Main article: History of Israel
Further information: Prehistory of the Levant
The oldest evidence of early humans in the territory of modern Israel,
dating to 1.5 million years ago, was found in
Ubeidiya near the Sea of
Galilee. Other notable
Paleolithic sites include caves Tabun,
Qesem and Manot. The oldest fossils of anatomically modern humans
found outside Africa are the Skhul and Qafzeh hominins, who lived in
the area that is now northern
Israel 120,000 years ago. Around
10th millennium BCE, the
Natufian culture existed in the area.
Main article: History of ancient
Israel and Judah
Further information: Israelites, Kingdom of
Israel (Samaria), and
Kingdom of Judah
The Large Stone Structure, archaeological site in Jerusalem
The early history of the territory is unclear.:104 Modern
archaeology has largely discarded the historicity of the narrative in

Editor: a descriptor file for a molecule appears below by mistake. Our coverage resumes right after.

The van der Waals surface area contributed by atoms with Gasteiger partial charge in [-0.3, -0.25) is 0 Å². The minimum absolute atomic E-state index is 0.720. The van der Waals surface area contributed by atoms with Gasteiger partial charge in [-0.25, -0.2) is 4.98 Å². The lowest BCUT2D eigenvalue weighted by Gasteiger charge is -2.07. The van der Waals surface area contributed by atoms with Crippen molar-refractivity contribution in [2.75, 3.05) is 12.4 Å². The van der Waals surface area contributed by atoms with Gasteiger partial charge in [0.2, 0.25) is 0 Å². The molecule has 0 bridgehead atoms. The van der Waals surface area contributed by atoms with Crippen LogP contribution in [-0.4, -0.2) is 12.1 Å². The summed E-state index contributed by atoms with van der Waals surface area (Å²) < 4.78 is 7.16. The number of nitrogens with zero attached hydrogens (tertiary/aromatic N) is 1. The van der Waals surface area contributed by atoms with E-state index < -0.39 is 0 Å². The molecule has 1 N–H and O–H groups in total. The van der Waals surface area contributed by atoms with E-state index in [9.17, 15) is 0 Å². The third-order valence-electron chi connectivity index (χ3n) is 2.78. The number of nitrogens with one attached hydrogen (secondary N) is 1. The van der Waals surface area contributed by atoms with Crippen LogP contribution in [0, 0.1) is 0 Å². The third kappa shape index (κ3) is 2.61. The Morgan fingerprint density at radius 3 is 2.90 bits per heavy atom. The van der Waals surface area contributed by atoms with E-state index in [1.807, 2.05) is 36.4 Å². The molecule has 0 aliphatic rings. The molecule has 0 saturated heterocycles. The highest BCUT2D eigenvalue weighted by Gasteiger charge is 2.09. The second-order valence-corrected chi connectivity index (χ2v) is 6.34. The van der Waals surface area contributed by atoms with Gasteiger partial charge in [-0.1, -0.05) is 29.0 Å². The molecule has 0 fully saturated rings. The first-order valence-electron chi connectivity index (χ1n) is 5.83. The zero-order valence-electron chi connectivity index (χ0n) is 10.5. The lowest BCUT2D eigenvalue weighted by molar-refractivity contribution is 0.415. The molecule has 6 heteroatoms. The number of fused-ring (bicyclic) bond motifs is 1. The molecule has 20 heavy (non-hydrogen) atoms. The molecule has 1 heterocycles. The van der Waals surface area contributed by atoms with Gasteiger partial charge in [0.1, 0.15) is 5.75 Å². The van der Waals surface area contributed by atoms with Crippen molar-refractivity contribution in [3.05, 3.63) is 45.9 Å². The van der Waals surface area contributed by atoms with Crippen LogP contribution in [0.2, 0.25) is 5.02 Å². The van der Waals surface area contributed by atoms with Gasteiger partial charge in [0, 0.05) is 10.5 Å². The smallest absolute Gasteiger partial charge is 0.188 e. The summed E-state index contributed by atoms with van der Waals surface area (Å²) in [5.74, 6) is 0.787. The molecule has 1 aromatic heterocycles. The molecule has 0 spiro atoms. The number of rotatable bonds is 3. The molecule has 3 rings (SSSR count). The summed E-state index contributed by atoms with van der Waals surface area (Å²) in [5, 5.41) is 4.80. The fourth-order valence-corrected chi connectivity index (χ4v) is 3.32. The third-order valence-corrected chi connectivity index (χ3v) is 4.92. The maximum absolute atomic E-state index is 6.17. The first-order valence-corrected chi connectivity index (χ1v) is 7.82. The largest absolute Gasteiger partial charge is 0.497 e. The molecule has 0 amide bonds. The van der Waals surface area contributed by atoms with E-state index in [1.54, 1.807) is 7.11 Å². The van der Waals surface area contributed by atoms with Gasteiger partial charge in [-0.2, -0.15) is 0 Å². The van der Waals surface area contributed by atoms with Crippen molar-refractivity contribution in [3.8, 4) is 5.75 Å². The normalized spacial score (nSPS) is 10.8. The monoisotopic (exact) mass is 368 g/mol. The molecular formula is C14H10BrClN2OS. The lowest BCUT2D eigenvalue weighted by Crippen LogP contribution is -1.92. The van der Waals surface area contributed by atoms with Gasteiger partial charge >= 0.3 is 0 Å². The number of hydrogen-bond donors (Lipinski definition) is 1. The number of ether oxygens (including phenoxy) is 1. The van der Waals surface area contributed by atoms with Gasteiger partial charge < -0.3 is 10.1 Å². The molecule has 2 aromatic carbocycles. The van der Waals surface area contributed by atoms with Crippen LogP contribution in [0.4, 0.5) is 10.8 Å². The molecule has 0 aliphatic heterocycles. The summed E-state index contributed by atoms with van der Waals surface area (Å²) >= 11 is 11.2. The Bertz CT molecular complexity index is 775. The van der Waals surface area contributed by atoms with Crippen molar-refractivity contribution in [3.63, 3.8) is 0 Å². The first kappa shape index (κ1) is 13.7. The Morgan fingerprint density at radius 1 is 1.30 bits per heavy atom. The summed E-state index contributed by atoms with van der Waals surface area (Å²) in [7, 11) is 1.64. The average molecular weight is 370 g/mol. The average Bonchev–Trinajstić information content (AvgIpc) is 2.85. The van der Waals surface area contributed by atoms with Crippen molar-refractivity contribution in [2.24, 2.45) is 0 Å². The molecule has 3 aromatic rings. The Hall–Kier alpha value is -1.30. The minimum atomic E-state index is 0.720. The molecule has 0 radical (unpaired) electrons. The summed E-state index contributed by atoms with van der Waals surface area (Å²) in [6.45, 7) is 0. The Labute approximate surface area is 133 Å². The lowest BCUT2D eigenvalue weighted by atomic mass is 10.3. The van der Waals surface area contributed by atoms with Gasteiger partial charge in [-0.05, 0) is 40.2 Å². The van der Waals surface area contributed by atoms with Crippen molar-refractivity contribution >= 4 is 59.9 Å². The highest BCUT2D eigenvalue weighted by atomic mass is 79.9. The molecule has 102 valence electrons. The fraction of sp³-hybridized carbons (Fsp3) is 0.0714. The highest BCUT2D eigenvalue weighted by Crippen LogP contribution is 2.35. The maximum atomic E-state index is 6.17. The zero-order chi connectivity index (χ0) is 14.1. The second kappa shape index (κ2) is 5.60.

Torah concerning the patriarchs, The Exodus, and the conquest
described in the
Book of Joshua, and instead views the narrative as
constituting the Israelites' inspiring national myth. Ancestors of
Israelites may have included ancient Semitic-speaking peoples
native to Canaan.:78–9 The
Israelites and their culture,
according to the modern archaeological account, did not overtake the
region by force, but instead branched out of the Canaanite peoples and
culture through the development of a distinct monolatristic—and
later monotheistic—religion centered on
Yahweh. The archaeological evidence indicates
a society of village-like centres, but with more limited resources and
a small population. Villages had populations of up to 300 or
400, which lived by farming and herding, and were largely
self-sufficient; economic interchange was prevalent. Writing
was known and available for recording, even in small sites.
Israel and Judah in the 9th century BCE
While it is unclear if there was ever a United